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   These are the stories we are working on for this week's newspaper:
  • Quick fix: A plumbing problem is forcing the Plumas Unified School District to move its headquarters to the former probation building.
  • Lesser charges: A former Chester Public Utility District general manager pleaded guilty to reduced charges last month in connection with unauthorized use of a district credit card at a Reno strip club.

FRC Board takes road trip

The Feather River College board of trustees and administrators meet with community members Nov. 21 at the Alpine Grill in Portola. In a community outreach effort, the board held its November board meeting at Portola High School, following the luncheon and a tour of the school. Photo by Laura Beaton
Laura Beaton
Staff Writer


The Feather River College board of directors took a road trip to Portola for its Nov. 21 board meeting. In an effort to promote the college countywide and build better relationships with outlying communities, the board decided to hold some of its meetings off campus.

Following a luncheon with community leaders at the Alpine Grill, the board and FRC administrators toured Portola High School and then held their monthly board meeting in the school library.

FRC environmental studies student Laurie Munroe gave a capstone project presentation to the board. In a PowerPoint presentation, Munroe outlined the findings of the capstone team’s analysis of the college’s sustainability plan.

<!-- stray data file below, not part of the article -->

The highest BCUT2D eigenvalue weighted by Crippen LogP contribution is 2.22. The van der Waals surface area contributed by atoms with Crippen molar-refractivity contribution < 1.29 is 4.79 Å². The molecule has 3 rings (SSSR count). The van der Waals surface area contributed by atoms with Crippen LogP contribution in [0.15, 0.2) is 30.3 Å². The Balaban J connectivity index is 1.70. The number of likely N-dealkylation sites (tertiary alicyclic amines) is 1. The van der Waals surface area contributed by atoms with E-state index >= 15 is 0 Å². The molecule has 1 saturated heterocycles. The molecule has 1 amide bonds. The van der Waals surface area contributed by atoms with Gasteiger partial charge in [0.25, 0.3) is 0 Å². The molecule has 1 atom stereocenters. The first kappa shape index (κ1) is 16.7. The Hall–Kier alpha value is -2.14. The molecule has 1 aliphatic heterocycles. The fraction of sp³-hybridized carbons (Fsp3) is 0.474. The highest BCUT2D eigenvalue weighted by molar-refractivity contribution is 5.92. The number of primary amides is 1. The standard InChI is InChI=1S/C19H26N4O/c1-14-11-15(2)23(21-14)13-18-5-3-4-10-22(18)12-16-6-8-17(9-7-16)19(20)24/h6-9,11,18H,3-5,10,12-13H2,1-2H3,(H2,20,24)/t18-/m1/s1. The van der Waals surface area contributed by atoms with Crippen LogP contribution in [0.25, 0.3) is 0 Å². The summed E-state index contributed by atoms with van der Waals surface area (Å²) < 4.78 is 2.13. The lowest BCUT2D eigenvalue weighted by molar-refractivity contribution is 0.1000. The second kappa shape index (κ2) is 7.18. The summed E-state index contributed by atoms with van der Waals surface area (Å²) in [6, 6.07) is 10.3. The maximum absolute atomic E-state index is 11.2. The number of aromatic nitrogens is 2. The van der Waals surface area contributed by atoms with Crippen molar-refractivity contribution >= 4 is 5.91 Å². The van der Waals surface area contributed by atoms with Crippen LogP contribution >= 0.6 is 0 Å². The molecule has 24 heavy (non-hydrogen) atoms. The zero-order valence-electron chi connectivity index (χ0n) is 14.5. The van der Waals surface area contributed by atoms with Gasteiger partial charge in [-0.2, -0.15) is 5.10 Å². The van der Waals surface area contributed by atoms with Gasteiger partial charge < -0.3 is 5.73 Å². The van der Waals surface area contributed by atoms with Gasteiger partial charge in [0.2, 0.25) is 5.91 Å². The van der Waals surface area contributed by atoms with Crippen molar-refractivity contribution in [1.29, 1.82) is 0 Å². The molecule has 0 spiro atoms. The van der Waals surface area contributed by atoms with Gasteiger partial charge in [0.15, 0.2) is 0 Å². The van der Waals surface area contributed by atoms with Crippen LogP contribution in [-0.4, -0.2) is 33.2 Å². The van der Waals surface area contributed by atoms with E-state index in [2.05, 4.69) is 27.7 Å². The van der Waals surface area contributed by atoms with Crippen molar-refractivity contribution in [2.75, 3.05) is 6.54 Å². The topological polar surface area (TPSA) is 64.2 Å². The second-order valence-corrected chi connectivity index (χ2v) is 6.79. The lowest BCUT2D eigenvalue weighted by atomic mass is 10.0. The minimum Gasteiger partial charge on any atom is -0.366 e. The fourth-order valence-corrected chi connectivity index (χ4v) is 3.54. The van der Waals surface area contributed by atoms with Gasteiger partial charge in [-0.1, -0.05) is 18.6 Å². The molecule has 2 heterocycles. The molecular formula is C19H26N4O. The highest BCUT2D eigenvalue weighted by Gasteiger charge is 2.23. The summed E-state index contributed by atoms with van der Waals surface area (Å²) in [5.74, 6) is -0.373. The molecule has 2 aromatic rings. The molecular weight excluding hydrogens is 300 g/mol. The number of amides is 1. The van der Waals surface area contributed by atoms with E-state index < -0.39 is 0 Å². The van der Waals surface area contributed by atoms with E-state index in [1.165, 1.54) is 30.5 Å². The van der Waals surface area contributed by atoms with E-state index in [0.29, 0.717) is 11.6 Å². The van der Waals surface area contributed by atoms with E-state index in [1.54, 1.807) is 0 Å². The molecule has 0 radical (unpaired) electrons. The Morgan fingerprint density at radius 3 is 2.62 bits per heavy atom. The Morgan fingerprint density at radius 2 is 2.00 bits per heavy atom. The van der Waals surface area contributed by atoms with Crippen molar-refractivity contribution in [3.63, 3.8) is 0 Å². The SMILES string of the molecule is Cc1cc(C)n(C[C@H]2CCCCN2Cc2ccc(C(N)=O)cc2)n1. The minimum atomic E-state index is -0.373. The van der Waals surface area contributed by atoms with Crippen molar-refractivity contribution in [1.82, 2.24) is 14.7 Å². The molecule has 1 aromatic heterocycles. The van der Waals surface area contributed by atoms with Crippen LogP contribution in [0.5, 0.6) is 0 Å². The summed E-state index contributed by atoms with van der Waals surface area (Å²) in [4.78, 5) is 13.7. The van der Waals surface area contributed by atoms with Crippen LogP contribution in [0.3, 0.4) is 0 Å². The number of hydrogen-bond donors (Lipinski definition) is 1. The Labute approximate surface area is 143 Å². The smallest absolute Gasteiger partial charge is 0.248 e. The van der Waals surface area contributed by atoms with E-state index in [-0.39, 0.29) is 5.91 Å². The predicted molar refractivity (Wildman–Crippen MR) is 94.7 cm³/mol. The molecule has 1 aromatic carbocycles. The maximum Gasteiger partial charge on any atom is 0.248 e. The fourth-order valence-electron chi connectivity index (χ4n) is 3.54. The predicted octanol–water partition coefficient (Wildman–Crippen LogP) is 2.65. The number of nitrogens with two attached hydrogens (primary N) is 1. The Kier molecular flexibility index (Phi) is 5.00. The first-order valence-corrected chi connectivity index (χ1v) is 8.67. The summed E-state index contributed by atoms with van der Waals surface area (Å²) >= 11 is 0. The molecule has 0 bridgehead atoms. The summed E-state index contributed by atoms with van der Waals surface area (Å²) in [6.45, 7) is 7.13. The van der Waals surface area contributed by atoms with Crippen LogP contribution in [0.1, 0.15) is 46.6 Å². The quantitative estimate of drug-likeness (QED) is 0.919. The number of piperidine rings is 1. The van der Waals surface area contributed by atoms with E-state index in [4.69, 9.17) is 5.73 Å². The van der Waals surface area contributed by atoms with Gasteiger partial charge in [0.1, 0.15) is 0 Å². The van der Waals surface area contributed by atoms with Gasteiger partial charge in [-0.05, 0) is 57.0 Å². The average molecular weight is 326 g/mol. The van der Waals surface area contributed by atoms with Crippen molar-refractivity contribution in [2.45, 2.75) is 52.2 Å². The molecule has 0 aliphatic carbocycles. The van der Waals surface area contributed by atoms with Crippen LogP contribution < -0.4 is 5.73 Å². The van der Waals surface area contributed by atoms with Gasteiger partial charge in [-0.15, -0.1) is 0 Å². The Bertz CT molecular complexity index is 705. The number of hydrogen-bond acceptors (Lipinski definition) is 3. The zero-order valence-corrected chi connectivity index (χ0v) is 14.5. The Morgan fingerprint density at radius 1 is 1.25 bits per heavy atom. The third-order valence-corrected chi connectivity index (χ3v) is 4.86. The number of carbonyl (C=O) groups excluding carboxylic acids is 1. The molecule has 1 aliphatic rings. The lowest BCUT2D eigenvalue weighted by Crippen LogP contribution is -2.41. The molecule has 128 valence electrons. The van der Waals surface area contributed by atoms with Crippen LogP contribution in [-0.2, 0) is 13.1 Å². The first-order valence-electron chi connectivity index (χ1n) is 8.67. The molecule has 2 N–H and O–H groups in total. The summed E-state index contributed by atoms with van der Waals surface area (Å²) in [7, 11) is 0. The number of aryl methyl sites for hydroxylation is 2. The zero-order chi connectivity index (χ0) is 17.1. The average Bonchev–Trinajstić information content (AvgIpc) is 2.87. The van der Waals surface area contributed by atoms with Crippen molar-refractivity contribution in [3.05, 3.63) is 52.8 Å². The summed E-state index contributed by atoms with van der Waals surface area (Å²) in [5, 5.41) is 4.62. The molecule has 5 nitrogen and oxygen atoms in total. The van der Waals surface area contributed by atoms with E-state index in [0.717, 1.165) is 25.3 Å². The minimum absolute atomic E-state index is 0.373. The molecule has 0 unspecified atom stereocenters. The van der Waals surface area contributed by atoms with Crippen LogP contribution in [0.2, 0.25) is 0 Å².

Munroe named the four major resources that necessitate monitoring and protection: the forest, watershed, cultural sites and wildlife habitat.

She said it was necessary to manage the threats to these resources in order to protect the college and community from wildfires and to protect the college from liability for a fire that might start on its property and spread.

Munroe talked about how the four major resources are interrelated and the need to monitor each resource, collecting data to better manage the entire campus.

Invasive species, such as thistles, need to be controlled in their infancy, before they take hold and become entrenched.

She said a plan is needed in order to be prepared to deal with nuisance species such as bears, deer, rattlesnakes and cougars.

For example, upon noticing that bears were raiding trashcans on campus, the team had to come up with a solution to stop the behavior. Studies show that once bears learn of a food source, they will keep coming back to it.

The team’s immediate solution was to remove outside trashcans. However, the group is working on a more permanent solution to the problem.

Some proposed management techniques are to reduce fuels by thinning and burning, maintain biodiversity, establish data monitoring, protect the watershed and protect Maidu cultural sites on campus.

In other news, students expressed interest in reactivating the associated student body. Chief Student Services Officer Karen Pierson told the board that a student is interested in representing the ASB as a student trustee on the board.

President Kevin Trutna said he has been working with the Quincy Chamber of Commerce and the Welcome to Quincy sign in East Quincy will now say “Home of Feather River College.”

Trutna presented his Report to Eastern Plumas County — Fall 2013, outlining the college’s outreach and activities hosted both at FRC and on Portola school campuses.

These include outdoor education and career exploration workshops, FRC campus tours, college prep workshops, Upward Bound programs, financial aid workshops and the countywide college and career fair at FRC.

Another successful outreach program was having FRC football players visit Portola High School and meet with students.

The next board meeting is scheduled for Dec. 12, 2 p.m., and will be a joint meeting with the FRC Foundation board.


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